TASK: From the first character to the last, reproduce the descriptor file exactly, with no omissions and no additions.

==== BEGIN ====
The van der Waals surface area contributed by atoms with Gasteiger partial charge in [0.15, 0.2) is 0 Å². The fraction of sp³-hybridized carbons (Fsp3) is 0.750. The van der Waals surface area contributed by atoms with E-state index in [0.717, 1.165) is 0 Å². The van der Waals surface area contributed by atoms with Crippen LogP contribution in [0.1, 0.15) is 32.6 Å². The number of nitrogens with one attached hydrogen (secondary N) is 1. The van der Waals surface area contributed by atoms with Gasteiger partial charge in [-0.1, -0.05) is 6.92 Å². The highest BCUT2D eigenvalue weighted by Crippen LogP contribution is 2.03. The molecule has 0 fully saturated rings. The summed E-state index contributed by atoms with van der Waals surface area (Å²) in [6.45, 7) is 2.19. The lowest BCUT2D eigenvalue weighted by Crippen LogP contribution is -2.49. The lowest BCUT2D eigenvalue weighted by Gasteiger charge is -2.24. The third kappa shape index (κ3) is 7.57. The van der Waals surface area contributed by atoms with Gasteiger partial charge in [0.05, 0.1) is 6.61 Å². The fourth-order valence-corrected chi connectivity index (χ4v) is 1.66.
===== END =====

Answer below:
The van der Waals surface area contributed by atoms with Gasteiger partial charge in [0.15, 0.2) is 0 Å². The fraction of sp³-hybridized carbons (Fsp3) is 0.750. The van der Waals surface area contributed by atoms with E-state index in [0.717, 1.165) is 0 Å². The van der Waals surface area contributed by atoms with Crippen LogP contribution in [0.1, 0.15) is 32.6 Å². The number of nitrogens with one attached hydrogen (secondary N) is 1. The van der Waals surface area contributed by atoms with Gasteiger partial charge in [-0.1, -0.05) is 6.92 Å². The highest BCUT2D eigenvalue weighted by Crippen LogP contribution is 2.03. The molecule has 0 fully saturated rings. The summed E-state index contributed by atoms with van der Waals surface area (Å²) in [6.45, 7) is 2.19. The lowest BCUT2D eigenvalue weighted by Crippen LogP contribution is -2.49. The lowest BCUT2D eigenvalue weighted by Gasteiger charge is -2.24. The third kappa shape index (κ3) is 7.57. The van der Waals surface area contributed by atoms with Gasteiger partial charge in [0.05, 0.1) is 6.61 Å². The fourth-order valence-corrected chi connectivity index (χ4v) is 1.66.